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Wednesday, February 8, 2023

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CultureFood & DrinkGood Taste: Don't wait for Taco Bell's Mexican pizza

Good Taste: Don’t wait for Taco Bell’s Mexican pizza

Try these indie versions in SF instead! Plus: how to make your own with local ingredients.

You’re reading Good Taste, a weekly look at food in the Bay Area. Today, we’ll teach you how to make your own version of Taco Bell’s Mexican pizza and where to score some superior indie versions.

When Taco Bell announced a few weeks ago that the chain’s beloved Mexican pizza was coming back in mid-May, I put the gas on an idea that was long-brewing in the back of my head—to check out some of the various Mexican pizzas I’ve seen on menus around San Francisco for a long time. In the process, I found at least three that I think are worth bringing to your attention.

Al pastor pizza by Anton’s Deli

Anton’s Pizza & Deli has a number of Mexican pizzas on the menu, including one called El Puerquito that has just about every preparation of pork that you can think of but al pastor. I am a proud pineapple pizza person, so I opted for the al pastor pizza instead. It’s topped with pickled red onions and served with sides of guac and pico de gallo. 

Mexican pizza by Pizza Squared

Detroit-style pies are big in San Francisco, you may have noticed, and Pizza Squared has a really fun square Mexican pizza that I’d love to order again. This one is similar in spirit to Taco Bell’s, with ground beef and refried beans, but it’s topped with a zesty lime crema that TB could never.

El Elotero pizza by La Vaca Birria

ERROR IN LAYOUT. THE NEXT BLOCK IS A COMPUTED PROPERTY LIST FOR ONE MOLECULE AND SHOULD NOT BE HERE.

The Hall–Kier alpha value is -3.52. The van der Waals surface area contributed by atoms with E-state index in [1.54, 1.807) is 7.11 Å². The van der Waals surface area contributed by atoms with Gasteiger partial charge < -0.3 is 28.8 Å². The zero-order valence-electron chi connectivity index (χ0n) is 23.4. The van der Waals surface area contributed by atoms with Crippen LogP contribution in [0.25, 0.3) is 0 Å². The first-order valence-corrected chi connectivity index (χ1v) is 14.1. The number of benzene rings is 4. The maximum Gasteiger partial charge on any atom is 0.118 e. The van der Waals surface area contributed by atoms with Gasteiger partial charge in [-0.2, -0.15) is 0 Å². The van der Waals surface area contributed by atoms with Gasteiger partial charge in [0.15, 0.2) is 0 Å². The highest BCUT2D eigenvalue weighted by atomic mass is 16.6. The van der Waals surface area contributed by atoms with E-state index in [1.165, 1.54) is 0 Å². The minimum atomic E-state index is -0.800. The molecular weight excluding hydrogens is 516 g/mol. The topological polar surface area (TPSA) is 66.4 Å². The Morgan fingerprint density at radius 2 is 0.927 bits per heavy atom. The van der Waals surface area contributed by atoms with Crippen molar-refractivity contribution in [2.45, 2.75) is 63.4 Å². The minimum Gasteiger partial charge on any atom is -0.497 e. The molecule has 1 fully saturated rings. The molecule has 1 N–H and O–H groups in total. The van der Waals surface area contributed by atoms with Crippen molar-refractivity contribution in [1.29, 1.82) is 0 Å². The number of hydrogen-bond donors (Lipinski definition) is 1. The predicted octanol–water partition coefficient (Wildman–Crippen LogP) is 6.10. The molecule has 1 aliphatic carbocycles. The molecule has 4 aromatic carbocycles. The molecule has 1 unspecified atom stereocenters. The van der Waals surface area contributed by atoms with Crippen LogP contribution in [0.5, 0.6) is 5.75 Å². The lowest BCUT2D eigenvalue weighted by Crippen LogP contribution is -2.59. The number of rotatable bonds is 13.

La Vaca Birria started with a birria de res pizza on the menu and now has several Mexican pizzas on the list. I love the subtlety of the El Elotero, a white pie with sweet corn and cherry tomatoes that comes with lime to squeeze on top.

Local Mexican pizza by Tamara Palmer

All of these are traditional pizzas and that’s different from Taco Bell, which uses two tortillas as the pie. I do know of one tortilla-based Mexican pizza in town, a birria de res version served by Al Carajo, but wasn’t able to catch the truck or pick one up in Mission Bay before publishing the column. Instead, I decided to make my own at home using as many local ingredients as I could easily get closer to home. The technique would be easy to reproduce in your own kitchen.

Preheat the oven to 400 degrees before doing anything else. Normally, I’d start with a can of refried beans, but I decided to make my own out of Rancho Gordo’s super creamy Buckeye Bean, one of several varieties that the company carries and recommends to make refried beans at home. I simmered them with a few cloves of garlic, some olive oil, the last of my cilantro, and half an onion for about three hours. I then drained most of the water and mashed it all with a potato masher and let it cook down for another five minutes or so. 

Taco Bell uses ground beef but I opted for the local and plant-based Impossible Ground, cooking in a bit of oil in a cast iron skillet for about six minutes before adding a packaged taco simmer sauce and letting that all mingle for another five or so. 

The local flour tortilla maker Xulo makes par-cooked tortillas using a variety of fats; choose coconut oil if you want to stay vegetarian. I poofed up four of them and set them on a cooking sheet. The pizzas are now ready to be built. Start with a layer of refried beans, top with your meat or meat substitute if you’re using one, and then put another tortilla over the pizza.

TB sprinkles a three-cheese blend on top, but I found an even fancier blend of four Mexican cheeses at Whole Foods. Be messy with the cheese so that you can have a crispy cheese skirt to sprinkle on top. Bake for 5-8 minutes and top with a drizzle of taco sauce or salsa, sour cream, and a chopped tomato; it’s the beginning of heirloom tomato season in California, and I found a gorgeous purple, green, and pink one for mine. Be fancy, or not—heck, it’s gonna be better than Taco Bell!

Get more food ideas at Tamara’s site California Eating.

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